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Facing the Challenges of Junior High

How To Help Your Preteen Face the Challenges of Junior High

On a recent Wednesday afternoon I asked my seventh-grader, "How was school today?" Her response consisted of a 10-minute synopsis of lunchtime antics, hallway romances and jokes that only a 12-year-old would appreciate. My suspicion that she was having too much fun at school was confirmed later that evening when I received a progress report conveniently left for me on my pillow at bedtime.

My former A/B student had an unsatisfactory grade point average in three of her six classes. I immediately picked up the phone to arrange three parent/teacher/student conferences to identify the problem. The first teacher I contacted assured me that my daughter's performance had nothing to do with her learning ability. The problem was that my daughter was now in junior high.

Junior high, or what is called "middle school" in some areas, is a world much different than the structured, hand-holding atmosphere of elementary school. Suddenly, preteens are put into a situation where social skills go beyond taking turns at the tether ball pole. School becomes a fashion show, a popularity contest and a place where adolescents learn the true meaning of a "bad hair day."

Transitioning from elementary school to junior high can be an exciting yet very difficult time for a child, says Lisa Dunning, MFT, a marriage and family therapist who teaches parenting classes in Hermosa Beach, Calif. "Many children have been in their elementary schools for at least five to six years and feel safe and secure. Then, as soon as they feel they are 'rulers' of their school, they move into a bigger school where they are back to being the youngest."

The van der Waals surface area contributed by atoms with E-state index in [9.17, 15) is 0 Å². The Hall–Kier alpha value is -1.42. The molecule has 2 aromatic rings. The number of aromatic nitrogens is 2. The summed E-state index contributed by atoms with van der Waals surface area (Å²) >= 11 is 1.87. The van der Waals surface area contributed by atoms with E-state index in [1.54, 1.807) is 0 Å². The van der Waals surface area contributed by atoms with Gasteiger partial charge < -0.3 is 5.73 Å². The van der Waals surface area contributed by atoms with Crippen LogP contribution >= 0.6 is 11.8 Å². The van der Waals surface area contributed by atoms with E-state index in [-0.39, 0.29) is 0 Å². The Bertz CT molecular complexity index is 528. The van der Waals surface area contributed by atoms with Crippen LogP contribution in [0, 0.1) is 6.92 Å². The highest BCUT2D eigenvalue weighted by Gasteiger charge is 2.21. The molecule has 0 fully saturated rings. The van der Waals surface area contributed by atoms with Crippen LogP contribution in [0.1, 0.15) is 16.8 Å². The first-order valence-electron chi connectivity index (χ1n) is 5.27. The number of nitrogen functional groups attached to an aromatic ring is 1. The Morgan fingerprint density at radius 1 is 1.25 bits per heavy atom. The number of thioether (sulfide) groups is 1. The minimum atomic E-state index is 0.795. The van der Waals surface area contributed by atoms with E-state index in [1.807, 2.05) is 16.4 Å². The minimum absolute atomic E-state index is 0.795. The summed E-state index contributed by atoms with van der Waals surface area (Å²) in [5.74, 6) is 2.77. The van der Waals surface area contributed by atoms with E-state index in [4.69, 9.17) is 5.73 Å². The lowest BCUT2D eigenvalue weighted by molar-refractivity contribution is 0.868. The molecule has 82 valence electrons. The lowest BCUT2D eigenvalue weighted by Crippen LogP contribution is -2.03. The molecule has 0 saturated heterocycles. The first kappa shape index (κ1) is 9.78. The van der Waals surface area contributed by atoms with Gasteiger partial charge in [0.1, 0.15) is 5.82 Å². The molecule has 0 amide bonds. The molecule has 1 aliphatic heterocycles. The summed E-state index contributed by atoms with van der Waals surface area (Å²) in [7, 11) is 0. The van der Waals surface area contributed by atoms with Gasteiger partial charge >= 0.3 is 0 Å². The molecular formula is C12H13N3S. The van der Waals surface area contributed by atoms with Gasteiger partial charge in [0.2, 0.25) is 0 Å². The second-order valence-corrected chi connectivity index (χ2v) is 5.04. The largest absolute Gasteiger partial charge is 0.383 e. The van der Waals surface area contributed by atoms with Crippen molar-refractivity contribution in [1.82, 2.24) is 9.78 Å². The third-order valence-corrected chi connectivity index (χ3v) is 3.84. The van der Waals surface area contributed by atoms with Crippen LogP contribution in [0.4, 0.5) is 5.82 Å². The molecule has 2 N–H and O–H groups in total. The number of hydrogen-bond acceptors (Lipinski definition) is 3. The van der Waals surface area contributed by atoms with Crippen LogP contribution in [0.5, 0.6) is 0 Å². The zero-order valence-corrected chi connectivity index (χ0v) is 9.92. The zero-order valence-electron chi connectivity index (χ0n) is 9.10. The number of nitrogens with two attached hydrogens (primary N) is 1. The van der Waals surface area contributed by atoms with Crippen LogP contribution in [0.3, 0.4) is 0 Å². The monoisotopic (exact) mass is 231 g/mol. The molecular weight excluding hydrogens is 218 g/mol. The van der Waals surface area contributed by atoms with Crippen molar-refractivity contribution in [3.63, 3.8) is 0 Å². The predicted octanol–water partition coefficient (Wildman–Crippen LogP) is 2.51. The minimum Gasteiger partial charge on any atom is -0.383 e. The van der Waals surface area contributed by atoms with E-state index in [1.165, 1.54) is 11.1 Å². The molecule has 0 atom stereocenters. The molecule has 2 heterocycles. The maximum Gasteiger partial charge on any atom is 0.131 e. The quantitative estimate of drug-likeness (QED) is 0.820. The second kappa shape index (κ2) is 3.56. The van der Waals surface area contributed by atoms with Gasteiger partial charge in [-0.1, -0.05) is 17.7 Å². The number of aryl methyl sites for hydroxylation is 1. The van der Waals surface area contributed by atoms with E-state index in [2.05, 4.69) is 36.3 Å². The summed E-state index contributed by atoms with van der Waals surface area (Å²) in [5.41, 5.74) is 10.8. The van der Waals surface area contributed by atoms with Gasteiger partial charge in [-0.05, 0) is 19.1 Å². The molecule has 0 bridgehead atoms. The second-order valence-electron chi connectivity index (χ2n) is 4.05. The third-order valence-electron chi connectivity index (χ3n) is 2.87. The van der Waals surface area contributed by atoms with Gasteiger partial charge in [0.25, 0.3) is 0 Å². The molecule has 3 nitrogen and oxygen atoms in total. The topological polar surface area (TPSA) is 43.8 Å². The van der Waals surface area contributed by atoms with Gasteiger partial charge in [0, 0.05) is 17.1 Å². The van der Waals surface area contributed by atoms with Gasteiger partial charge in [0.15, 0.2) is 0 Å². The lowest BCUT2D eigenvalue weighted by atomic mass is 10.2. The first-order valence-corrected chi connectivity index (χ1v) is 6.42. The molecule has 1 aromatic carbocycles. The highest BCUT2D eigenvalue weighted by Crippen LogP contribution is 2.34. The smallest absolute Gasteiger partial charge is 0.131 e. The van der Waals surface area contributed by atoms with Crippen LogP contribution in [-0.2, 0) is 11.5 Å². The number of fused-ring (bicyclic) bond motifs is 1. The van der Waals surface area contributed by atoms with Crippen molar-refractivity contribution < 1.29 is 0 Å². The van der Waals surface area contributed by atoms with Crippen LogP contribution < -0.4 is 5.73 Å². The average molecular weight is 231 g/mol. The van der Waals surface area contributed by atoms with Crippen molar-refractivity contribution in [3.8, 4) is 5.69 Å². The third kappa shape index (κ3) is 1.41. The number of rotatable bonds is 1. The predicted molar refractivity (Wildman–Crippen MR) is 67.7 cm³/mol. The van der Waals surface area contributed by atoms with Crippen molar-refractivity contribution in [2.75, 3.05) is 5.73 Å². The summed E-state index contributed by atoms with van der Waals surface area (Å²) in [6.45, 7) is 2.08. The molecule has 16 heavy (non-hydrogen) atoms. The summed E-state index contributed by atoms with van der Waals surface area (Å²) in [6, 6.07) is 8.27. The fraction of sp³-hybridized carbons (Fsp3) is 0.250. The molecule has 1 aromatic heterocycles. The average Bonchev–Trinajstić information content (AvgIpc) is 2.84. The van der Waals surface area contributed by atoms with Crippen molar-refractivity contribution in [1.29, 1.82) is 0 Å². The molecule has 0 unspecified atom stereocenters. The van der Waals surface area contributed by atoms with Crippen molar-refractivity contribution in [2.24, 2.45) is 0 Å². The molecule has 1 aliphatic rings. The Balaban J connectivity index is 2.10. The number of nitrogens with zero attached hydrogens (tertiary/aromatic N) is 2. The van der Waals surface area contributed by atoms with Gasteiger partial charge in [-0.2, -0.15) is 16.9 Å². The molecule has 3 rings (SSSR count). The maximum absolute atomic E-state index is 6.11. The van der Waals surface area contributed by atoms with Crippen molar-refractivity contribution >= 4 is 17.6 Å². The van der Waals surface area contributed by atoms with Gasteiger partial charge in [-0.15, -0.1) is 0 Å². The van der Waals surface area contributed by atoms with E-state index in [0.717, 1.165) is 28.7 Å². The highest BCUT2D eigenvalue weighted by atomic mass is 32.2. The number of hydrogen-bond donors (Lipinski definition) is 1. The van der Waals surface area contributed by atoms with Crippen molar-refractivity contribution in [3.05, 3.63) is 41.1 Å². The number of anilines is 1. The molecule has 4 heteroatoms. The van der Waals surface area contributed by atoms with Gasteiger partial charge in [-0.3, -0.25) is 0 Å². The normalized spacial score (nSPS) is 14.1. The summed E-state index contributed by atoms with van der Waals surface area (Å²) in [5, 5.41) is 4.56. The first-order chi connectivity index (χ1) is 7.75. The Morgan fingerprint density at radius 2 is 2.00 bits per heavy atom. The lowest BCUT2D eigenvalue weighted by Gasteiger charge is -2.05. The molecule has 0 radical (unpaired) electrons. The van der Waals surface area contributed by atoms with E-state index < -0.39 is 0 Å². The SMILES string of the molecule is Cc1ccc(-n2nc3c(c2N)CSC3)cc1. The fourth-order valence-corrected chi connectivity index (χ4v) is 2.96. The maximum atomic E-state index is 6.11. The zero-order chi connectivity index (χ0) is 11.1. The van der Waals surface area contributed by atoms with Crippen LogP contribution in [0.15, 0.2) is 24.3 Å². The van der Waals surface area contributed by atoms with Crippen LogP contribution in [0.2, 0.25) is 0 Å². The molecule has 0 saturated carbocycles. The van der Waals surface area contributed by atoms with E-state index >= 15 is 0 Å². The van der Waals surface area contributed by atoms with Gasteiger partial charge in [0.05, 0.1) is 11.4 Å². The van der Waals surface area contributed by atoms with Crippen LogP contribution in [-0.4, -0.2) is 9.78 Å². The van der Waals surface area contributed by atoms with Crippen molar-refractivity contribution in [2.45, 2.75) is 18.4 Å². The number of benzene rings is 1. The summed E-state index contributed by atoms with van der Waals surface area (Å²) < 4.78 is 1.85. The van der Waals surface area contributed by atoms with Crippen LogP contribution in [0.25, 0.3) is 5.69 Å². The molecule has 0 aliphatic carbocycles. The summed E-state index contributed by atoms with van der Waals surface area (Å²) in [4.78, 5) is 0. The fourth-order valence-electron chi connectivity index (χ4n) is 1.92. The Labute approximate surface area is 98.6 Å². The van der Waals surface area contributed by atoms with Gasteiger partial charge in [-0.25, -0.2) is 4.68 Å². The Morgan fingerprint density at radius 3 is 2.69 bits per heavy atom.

Suddenly, preteens are faced with more peer pressure and challenging schoolwork as well as a desire to fit in. It is best if parents are aware of what is happening with their child during this transition period, and Dunning recommends that parents get involved with their children's education.

Anna Schulz of Long Beach, Calif., noticed an increase in her daughter's school reports, projects and long-term assignments once she entered junior high. "My daughter competes heavily in gymnastics and works out in the gym five days a week, so time is very crucial for her when trying to get through homework," Schulz says. She made arrangements for her daughter to receive her homework assignments for the next week on the Friday prior, which enables the gymnast to do some of her assignments over the weekend, thus decreasing her frustration.

Talking and listening to your children on a daily basis is important, and Dunning suggests parents keep the lines of communication open.

"It is also necessary for a parent to observe their children's behavior, mannerisms, eating habits and sleeping habits to make sure their children are adjusting well," Dunning says.

"I found that my daughter needed more rest and to spend more time reading fun-for-her books," Schulz says. "She also started to get headaches that she never had before, which I now see are hormonal. I give her neck massages because that seems to really give her relief."

Schulz learned not to ask too many questions about the goings on at school, because that seemed to touch a nerve, so she just lets her daughter "vent out" whenever she needs to.

Yet some issues require compromises.

Some students at her daughter's school have beepers and cell phones, but Schulz feels only people in business should have these and therefore will not purchase them for her daughter. "I tried to get used to the fact that kids today actually have these things, but I couldn't," she says.

She did, however, purchase a cordless telephone for her home so that her daughter could talk to friends in the privacy of her room. Another high-tech perk for her daughter was her own e-mail account. "The trade off was no beeper and no cell phone," Schulz says.

As long as parents stay involved with their children, they can help make the transition from elementary school to junior high an exciting and rewarding time. By taking into consideration what my daughter was experiencing during her first few weeks as an elementary school graduate, I helped her get her grades back up where they should be, while mentally counting the days until high school graduation in 2005.

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